You are a very important person! The daily grind takes a toll on you. The years of physical and mental stress causes untold damage. Jay Harold wants to help you live a better and more productive life. Here are some Healthcare Resource Links to Improve Your Life.
Jay Harold has put together a list of relevant and helpful websites that you may find useful when trying to improve your health and wealth. Please let us know if you have any suggested additions to this page. We are continually trying to improve the information we offer to our community.
Get research-based information on aging and senior health and wellbeing. English and Spanish. For older adults.
A good starting point for all government benefits.
MedlinePlus is the National Institutes of Health’s Web site for patients and their families and friends. Produced by the National Library of Medicine, the world’s largest medical library, it brings you information about diseases, conditions, and wellness issues in language you can understand. MedlinePlus offers reliable, up-to-date health information, anytime, anywhere, for free.
Find a wealth of online healthcare information: Use the Medline Plus search tool to answer your medical questions, find information for seniors and Native Americans, visit sites on issues like Alzheimer’s, vaccines, and rare diseases, discover caregiver support resources.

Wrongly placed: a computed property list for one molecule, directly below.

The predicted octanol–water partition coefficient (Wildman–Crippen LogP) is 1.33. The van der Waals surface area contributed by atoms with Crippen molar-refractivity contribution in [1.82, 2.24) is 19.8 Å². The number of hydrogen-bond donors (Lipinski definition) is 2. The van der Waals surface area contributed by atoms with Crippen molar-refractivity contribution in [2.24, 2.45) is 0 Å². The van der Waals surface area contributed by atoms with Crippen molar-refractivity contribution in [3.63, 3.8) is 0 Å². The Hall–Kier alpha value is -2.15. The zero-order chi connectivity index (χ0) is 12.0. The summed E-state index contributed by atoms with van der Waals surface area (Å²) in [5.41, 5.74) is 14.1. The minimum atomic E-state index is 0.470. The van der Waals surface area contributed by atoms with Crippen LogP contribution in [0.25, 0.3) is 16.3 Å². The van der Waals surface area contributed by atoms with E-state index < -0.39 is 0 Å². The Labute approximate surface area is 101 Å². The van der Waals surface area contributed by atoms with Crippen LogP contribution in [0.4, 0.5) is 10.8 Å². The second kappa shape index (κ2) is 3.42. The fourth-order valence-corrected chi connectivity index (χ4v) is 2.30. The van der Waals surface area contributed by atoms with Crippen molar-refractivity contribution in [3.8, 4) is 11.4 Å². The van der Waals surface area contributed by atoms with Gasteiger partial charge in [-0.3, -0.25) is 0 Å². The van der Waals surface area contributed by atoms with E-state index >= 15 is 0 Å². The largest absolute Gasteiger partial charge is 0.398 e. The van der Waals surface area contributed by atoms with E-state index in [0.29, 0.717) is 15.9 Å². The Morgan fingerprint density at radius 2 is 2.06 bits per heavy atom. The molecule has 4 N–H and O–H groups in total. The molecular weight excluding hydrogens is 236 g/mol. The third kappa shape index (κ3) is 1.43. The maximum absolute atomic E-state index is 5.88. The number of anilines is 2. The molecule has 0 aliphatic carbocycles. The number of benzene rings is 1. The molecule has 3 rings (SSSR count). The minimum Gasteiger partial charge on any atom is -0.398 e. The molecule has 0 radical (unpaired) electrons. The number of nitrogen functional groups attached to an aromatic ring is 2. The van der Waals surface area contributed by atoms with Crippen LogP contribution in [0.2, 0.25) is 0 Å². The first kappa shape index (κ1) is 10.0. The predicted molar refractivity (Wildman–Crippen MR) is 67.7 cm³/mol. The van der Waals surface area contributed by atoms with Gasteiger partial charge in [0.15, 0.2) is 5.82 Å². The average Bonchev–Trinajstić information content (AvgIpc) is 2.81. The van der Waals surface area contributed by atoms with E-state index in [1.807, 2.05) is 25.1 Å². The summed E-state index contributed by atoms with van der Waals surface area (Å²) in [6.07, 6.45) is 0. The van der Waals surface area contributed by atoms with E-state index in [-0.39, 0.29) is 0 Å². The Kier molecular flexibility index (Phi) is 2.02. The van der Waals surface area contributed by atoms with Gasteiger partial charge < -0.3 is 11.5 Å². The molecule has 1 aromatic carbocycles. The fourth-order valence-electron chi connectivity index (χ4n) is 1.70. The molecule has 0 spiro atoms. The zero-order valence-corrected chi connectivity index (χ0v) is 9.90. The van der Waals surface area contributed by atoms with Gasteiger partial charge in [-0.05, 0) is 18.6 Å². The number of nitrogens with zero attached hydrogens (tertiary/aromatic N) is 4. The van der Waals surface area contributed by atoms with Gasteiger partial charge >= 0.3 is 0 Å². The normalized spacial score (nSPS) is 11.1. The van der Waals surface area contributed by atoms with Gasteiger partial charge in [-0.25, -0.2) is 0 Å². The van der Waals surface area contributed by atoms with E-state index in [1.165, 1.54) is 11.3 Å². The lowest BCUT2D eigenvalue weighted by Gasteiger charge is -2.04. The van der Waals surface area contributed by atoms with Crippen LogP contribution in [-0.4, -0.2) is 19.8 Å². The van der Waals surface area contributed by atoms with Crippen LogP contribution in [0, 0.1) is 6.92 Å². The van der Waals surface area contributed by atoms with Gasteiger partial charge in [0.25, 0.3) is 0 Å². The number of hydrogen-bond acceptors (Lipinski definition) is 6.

A high-quality medical picture gallery from the University of Iowa. Images of diseases such as AIDS, Lupus, Skin Rash and more can be found here.
A simple question can help you feel better, let you take better care of yourself, or save your life. The questions below can get you started. The Agency for Healthcare Research and Quality (AHRQ) provided this information.
The Heart Age Calculator is meant to be used by individuals 30 to 74 years old who have no history of cardiovascular disease (e.g., heart attack, stroke, peripheral artery disease, or heart failure).
The Life Expectancy Gap is Closing between Black and White Americans2
Between 1975 and 2015, life expectancy at birth increased more for the black than for the white population, thereby narrowing the gap in life expectancy between these two racial groups. In 1975, life expectancy at birth for the white population was 6.6 years longer than for the black
population; by 2015, the difference had narrowed to 3.5 years.